UN warns of harmful impact on poor farmers of narrow focus on

1 March 2010An over-dependence on genetically modified organisms to boost agricultural production eclipses other biotechnologies and their potential to benefit poor farmers in developing countries, warned the United Nations Food and Agricultural Organization (FAO) today. An over-dependence on genetically modified organisms to boost agricultural production eclipses other biotechnologies and their potential to benefit poor farmers in developing countries, warned the United Nations Food and Agricultural Organization (FAO) today. “Modern and conventional biotechnologies provide potent tools for the agriculture sector, including fisheries and forestry,” said FAO Assistant Director-General Modibo Traore.“But biotechnologies are not yet making a significant impact in the lives of people in most developing countries,” Mr. Traore told the FAO-sponsored conference on Agricultural Biotechnologies in Developing Countries in Guadalajara, Mexico.He told participants at the four-day gathering, co-hosted by the UN International Fund for Agricultural Development (IFAD), that most poor nations currently lack appropriate and useful technologies, policies, technical capacities, and the necessary infrastructure for the development, evaluation and deployment of biotechnologies.Biotechnological innovations – such as rice hybrids for Africa that have doubled yields and the use of artificial insemination to raise dairy cattle milk production in Bangladesh – can contribute significantly in doubling food production by 2050 and in addressing the uncertainties of climate change, according to FAO. However, the agency noted that there is often an emphasis on genetically modified organisms only, underscoring the need for a new approach to agricultural research and development which supports a wider use of biodiversity to promote development and improve food security.“New technologies should make their contributions also through efficiency gains from better management of inputs and biodiversity,” said Mr. Traore. “This will require greater involvement of farmers, institutions and communities.“It will require other enabling factors such as policies, institutional support, and investment in human and physical capital and in-country capacity building,” he added, urging the international community to play a key role in supporting developing countries.In addition to taking stock of how agricultural biotechnologies can contribute to help developing countries, this week’s conference will explore opportunities and partnerships to strengthen the capacity of developing countries to choose and use appropriate biotechnologies. read more

South Sudan Outraged UN experts say ongoing widespread human rights violations may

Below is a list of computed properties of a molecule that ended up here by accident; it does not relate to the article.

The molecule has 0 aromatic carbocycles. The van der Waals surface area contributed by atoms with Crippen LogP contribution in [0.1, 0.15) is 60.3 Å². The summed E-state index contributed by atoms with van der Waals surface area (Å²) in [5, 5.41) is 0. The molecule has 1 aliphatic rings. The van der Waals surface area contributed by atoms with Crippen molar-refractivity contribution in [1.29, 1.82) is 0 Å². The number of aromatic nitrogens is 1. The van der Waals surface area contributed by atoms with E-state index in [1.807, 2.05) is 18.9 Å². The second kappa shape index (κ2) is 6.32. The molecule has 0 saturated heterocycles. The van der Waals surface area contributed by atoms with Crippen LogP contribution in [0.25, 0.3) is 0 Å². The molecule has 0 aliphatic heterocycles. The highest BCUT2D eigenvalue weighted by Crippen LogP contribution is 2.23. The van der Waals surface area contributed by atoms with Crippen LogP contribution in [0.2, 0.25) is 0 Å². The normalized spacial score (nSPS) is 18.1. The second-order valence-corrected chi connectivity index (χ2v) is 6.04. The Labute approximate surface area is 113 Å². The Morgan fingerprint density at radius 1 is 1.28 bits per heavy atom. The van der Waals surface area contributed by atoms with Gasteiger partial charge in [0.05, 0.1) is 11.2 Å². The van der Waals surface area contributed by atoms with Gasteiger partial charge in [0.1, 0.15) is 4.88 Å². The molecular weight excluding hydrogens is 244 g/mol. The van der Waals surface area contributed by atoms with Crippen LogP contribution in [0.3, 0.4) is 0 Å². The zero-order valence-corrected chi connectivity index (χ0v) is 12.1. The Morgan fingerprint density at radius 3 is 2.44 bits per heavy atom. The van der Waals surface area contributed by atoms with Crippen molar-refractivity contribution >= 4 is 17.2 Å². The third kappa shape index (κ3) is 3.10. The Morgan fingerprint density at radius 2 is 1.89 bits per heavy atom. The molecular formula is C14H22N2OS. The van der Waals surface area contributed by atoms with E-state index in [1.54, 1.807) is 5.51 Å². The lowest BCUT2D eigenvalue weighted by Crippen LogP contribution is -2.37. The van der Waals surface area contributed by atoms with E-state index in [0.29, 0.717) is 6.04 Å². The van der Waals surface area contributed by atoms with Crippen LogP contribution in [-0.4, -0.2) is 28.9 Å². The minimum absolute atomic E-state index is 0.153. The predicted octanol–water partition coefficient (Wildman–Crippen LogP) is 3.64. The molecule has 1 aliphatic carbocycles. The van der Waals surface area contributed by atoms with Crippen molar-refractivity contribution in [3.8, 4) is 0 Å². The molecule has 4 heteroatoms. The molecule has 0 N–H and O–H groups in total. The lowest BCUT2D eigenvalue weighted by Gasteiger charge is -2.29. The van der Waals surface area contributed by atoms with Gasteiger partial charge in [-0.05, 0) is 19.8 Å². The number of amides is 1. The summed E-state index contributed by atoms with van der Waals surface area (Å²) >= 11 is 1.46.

Portrait of a woman resident of Wau Shilluk, South Sudan. The town has been reduced to dust, as ongoing conflict has seen the complete destruction of homes, the school and hospital., by © UNICEF/UN0236862/RichThe Commission also investigated sexual exploitation and abuse allegations committed by UN peacekeepers.Cases in 2018, which involved 18 alleged perpetrators of the UN Mission in South Sudan (UNMISS), were registered in the UN Sexual Exploitation and Abuse Database, and peacekeepers from one of the Protection of Civilians sites were repatriated. The Commission also noted a link between the conflict and the country’s political economy – pointing to the misappropriation of natural resources, and “a total lack of transparency and independent oversight,” that has allegedly diverted revenues to Government elites.Victims and vulnerable communities – especially women, the internally displaced and refugees – must be included in designing and implementing mechanisms for the transitional justice agenda, which the Commission deemed “essential for building sustainable peace.”As it continues to document violations, build dossiers on perpetrators, and collect and preserve evidence for future accountability processes, the Commission has detailed three case studies documenting war crimes, which will be handed over to the Right Commission in Geneva.  “This evidence may be used beyond South Sudanese bodies – it may be available on request to regional and state parties for future prosecutions,” said Commissioner Barney Afako.“With sustained political will and effective leadership,” concluded Ms. Sooka, “the transitional justice framework and mechanisms can help to bring accountability, reconciliation and healing as South Sudanese deal with the past and secure their future stability and prosperity.” “There is a confirmed pattern of how combatants attack villages, plunder homes, take women as sexual slaves and then set homes alight – often with people in them,” Yasmin Sooka, Chair of the Commission on Human Rights in South Sudan said in Nairobi at the launch of the launch of the three-member expert-body’s third report. “Rapes, gang rapes, sexual mutilation, abductions and sexual slavery, as well as killings, have become commonplace in South Sudan,” she continued. “There is no doubt that these crimes are persistent because impunity is so entrenched that every kind of norm is broken.”While a lack of accountability during the country’s struggle for independence has helped to fuel the current conflict, the report stresses that sustainable peace requires tangible and credible accountability and justice.There is no doubt that these crimes are persistent because impunity is so entrenched that every kind of norm is broken – Yasmin Sooka“We do acknowledge the efforts of the Government to hold some perpetrators accountable for gross violations of human rights and serious violations of international humanitarian law,” Commissioner Andrew Clapham said in Geneva.“However, we also have to note that pervasive impunity remains the norm.”The Commission, set up in 2016 by the UN Human Rights Council, urged the Government, the region and the international community to “take urgent steps” to respect the cessation of hostilities, implement the Revitalized Agreement signed five months ago and “push to silence the guns completely.”South Sudan, the world’s youngest nation, has been mired in instability and conflict for nearly all seven years of its existence.Earlier in 2018, President Salva Kiir and his former Vice-President and long-time political rival, Riek Machar, signed a new peace accord, and hopes have been high that the deal would finally end the crisis and deliver better and safer conditions for millions that have been left homeless and hungry.A downward spiralSince its December 2017 update, the Commission said the magnitude of rape and sexual violence has worsened markedly, with a surge in rapes between November and December.According to UNICEF, 25 per cent of those targeted by sexual violence are children, including girls as young as seven. Elderly and pregnant women have also been raped, and sexual violence against men and boys remains underreported as the stigma attached to it is higher than that of raping and killing the young and the elderly. read more